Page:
Welcome to the 111th edition of Research and Reviews in the Fastlane. R&R in the Fastlane is a free resource that harnesses the power of social media to allow some of the best and brightest emergency medicine and critical care clinicians from all over the world tell us what they think is worth reading from the published literature.

This edition contains 6 recommended reads. The R&R Editorial Team includes Jeremy Fried, Nudrat Rashid, Soren Rudolph, Anand Swaminathan and, of course, Chris Nickson. Find more R&R in the Fastlane reviews in the : Overview; Archives and Contributors

This Edition’s R&R Hall of Famer

Marik P, Bellomo R. A rational approach to fluid therapy in sepsis. Br J Anaes 2015. PMID: 26507493

  • In the wake of ProCESS, ARISE and PROMISE, the 3 trials that finally put ‘Early Goal Directed Therapy’ to bed, how should we manage the fluid state of patient’s with septic shock? This opinionated review by two of the biggest brains in the business, Marik and Bellomo, suggests a haemodynamically guided, restricted fluid resuscitation strategy largely based on known physiology and what science currently offers us. ScvO2, CVP and lactate all get bashed (as expected).
  • Assessment of fluid responsiveness and assessment of the risk-benefit of fluid boluses is emphasised, as is the role of early noradrenaline infusions. Saline gets dealt with harshly IMO, especially given the recent SPLIT trial’s finding that low volume saline administration in ‘all comer’ ICU patients appears safe. A great read – provocative and largely convincing (until the next big trial at least).
  • Recommended by: Chris Nickson

Peterson N et al. Size matters: how accurate is clinical estimation of traumatic wound size? Injury. 2014; 45(1): 232-6. PMID: 22592151

  • Interestingly, male physicians overestimate wound size and female physicians underestimate. Wonder what Freud would have to say about it.
  • Recommended by: Seth Trueger

Aldous S et al. The incremental value of stress testing in patients with acute chest pain beyond serial cardiac troponin testing. Emerg Med J 2015. PMID: 26511125

  • Thousands ruled-out, hundreds stress tested – and only a handful of true positives and just as many false positives.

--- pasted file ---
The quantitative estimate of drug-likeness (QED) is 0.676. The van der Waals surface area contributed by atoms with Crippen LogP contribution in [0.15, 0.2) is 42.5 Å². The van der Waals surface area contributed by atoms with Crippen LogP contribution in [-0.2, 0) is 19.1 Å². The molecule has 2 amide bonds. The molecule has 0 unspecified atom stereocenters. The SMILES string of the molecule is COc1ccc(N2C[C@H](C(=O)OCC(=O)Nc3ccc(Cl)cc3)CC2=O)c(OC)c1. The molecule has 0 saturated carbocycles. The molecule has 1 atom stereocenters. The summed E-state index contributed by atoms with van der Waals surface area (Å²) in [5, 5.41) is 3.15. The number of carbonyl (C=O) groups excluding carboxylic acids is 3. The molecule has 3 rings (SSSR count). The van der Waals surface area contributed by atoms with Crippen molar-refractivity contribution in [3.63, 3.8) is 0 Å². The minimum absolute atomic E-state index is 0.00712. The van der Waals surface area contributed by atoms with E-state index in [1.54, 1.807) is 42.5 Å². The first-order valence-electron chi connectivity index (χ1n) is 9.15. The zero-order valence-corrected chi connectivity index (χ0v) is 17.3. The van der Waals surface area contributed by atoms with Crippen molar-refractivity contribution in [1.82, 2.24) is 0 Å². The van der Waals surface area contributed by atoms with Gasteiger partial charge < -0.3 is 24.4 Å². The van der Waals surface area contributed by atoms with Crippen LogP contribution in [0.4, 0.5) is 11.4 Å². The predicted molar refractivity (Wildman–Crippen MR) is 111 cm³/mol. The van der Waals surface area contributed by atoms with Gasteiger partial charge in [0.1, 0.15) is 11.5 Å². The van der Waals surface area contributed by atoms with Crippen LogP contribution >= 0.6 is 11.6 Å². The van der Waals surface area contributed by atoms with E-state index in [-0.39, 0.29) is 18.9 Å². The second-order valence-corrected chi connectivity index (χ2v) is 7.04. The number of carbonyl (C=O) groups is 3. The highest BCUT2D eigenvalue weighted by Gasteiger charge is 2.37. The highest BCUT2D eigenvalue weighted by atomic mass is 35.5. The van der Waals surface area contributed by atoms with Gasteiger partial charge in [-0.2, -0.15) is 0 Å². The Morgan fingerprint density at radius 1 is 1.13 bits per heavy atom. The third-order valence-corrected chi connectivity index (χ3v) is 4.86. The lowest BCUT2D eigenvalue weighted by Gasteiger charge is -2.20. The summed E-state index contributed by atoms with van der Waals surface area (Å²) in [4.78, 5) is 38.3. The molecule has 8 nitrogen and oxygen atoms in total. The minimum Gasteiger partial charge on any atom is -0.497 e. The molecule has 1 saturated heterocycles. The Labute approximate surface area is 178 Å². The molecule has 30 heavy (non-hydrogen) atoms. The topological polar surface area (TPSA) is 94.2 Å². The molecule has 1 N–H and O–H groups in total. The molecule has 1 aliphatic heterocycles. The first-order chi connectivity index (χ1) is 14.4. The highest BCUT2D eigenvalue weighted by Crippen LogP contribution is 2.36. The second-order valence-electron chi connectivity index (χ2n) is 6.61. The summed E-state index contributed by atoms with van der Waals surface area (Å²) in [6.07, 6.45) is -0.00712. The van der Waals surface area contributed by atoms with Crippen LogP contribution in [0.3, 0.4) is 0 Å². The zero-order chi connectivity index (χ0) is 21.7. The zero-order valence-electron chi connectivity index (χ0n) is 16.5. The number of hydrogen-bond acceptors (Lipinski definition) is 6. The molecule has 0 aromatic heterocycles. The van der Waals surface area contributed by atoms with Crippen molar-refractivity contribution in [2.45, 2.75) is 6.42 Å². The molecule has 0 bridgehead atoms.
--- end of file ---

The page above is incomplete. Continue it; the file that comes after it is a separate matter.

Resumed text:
• Recommended by: Ryan Radecki
  • Read More: What Did We Find on Stress Testing? (EM Lit of Note)

Boutis K et al. The Diagnosis of Concussion in a Pediatric Emergency Department. J Pediatr 2015; 166(5):1214-20. PMID: 25919731

  • This study from Canada looked at the ED diagnosis of concussion in a convenience sample of 495 kids within 2 weeks of head injury and found that compared to the Zurich criteria, ED physicians underdiagnosed concussion. ED physicians diagnosed concussion in 40.4% of the patients, while the Zurich criteria for concussion were fulfilled by 89.5%. Concussion was more likely to be diagnosed in kids >10 years old, those playing collision sports, those with an injury >1 day prior, or 3+ symptoms. This criteria, in this case defined by SCAT3 (not validated in all head trauma/cumbersome in ED), may represent another area of overdiagnosis as it’s not clear what impact this diagnosis has on patient oriented outcomes.
  • Recommended by: Lauren Westafer

Doluoglu OG et al. Can sexual intercourse be an alternative therapy for distal ureteral stones? A prospective, randomized, controlled study. Urology 2015; 86(1):19-24. PMID: 26142575

  • Forget the tamsulosin. In this small study, sex 3 times/week doubled the rate of stone passage in comparison to tamsulosin or placebo (83.9% vs. 47.6% vs. 34.8%). The study brings up more methodologic issues that we can address (blinding? sham-sex arm? confirmation of sex? prohibiting intercourse/masturbation in other groups) but we’d all like to believe this to be true. Finally, some “busy” work we can send patients home with. PS: only men included in the study.
  • Recommended by: Anand Swaminathan

de Lange DW et al. Extracorporeal membrane oxygenation in the treatment of poisoned patients. Clin Toxicol 2013; 51: 385-393. PMID: 23697460

  • Veno-venous extracorporeal membrane oxygenation (VV ECMO) is used for refractory respiratory failure, while veno-arterial (VA) ECMO is used for refractory cardiopulmonary failure. Indications for VV ECMO have included severe ARDS and status asthmaticus, and VA ECMO has been used after massive MI and poisoning by cardiotoxic drugs. This article reviews techniques, indications, contraindications and complications of VV and VA ECMO. A literature review of ECMO in poisoned patients is also included.
  • Recommended by: Meghan Spyres

New Jersey Emergency Physician with academic focus on resident education and critical care in the ED. Strong supporter of FOAMed and its role in cutting down knowledge translation | @EMSwami |

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